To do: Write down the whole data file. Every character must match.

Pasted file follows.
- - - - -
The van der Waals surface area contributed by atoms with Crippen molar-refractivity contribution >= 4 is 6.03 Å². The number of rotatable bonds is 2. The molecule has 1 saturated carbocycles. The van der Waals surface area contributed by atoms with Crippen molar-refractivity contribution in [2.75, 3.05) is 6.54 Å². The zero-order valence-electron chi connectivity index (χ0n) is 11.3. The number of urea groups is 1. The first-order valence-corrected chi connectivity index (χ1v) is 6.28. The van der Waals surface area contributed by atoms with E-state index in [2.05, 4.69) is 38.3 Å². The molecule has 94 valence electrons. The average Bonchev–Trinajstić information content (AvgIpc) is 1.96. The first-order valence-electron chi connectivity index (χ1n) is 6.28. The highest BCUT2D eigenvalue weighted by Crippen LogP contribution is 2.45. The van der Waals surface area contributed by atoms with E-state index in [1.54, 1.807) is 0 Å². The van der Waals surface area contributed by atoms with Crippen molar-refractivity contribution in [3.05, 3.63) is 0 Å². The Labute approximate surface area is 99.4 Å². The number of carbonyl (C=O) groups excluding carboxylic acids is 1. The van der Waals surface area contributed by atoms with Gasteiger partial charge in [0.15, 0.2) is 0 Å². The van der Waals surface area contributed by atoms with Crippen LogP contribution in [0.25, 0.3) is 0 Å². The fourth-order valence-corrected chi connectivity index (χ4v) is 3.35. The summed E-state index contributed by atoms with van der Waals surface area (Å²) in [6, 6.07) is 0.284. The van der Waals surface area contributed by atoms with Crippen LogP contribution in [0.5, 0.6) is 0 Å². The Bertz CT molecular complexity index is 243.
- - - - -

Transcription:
The van der Waals surface area contributed by atoms with Crippen molar-refractivity contribution >= 4 is 6.03 Å². The number of rotatable bonds is 2. The molecule has 1 saturated carbocycles. The van der Waals surface area contributed by atoms with Crippen molar-refractivity contribution in [2.75, 3.05) is 6.54 Å². The zero-order valence-electron chi connectivity index (χ0n) is 11.3. The number of urea groups is 1. The first-order valence-corrected chi connectivity index (χ1v) is 6.28. The van der Waals surface area contributed by atoms with E-state index in [2.05, 4.69) is 38.3 Å². The molecule has 94 valence electrons. The average Bonchev–Trinajstić information content (AvgIpc) is 1.96. The first-order valence-electron chi connectivity index (χ1n) is 6.28. The highest BCUT2D eigenvalue weighted by Crippen LogP contribution is 2.45. The van der Waals surface area contributed by atoms with E-state index in [1.54, 1.807) is 0 Å². The van der Waals surface area contributed by atoms with Crippen molar-refractivity contribution in [3.05, 3.63) is 0 Å². The Labute approximate surface area is 99.4 Å². The number of carbonyl (C=O) groups excluding carboxylic acids is 1. The van der Waals surface area contributed by atoms with Gasteiger partial charge in [0.15, 0.2) is 0 Å². The van der Waals surface area contributed by atoms with Crippen LogP contribution in [0.25, 0.3) is 0 Å². The fourth-order valence-corrected chi connectivity index (χ4v) is 3.35. The summed E-state index contributed by atoms with van der Waals surface area (Å²) in [6, 6.07) is 0.284. The van der Waals surface area contributed by atoms with Crippen LogP contribution in [0.5, 0.6) is 0 Å². The Bertz CT molecular complexity index is 243.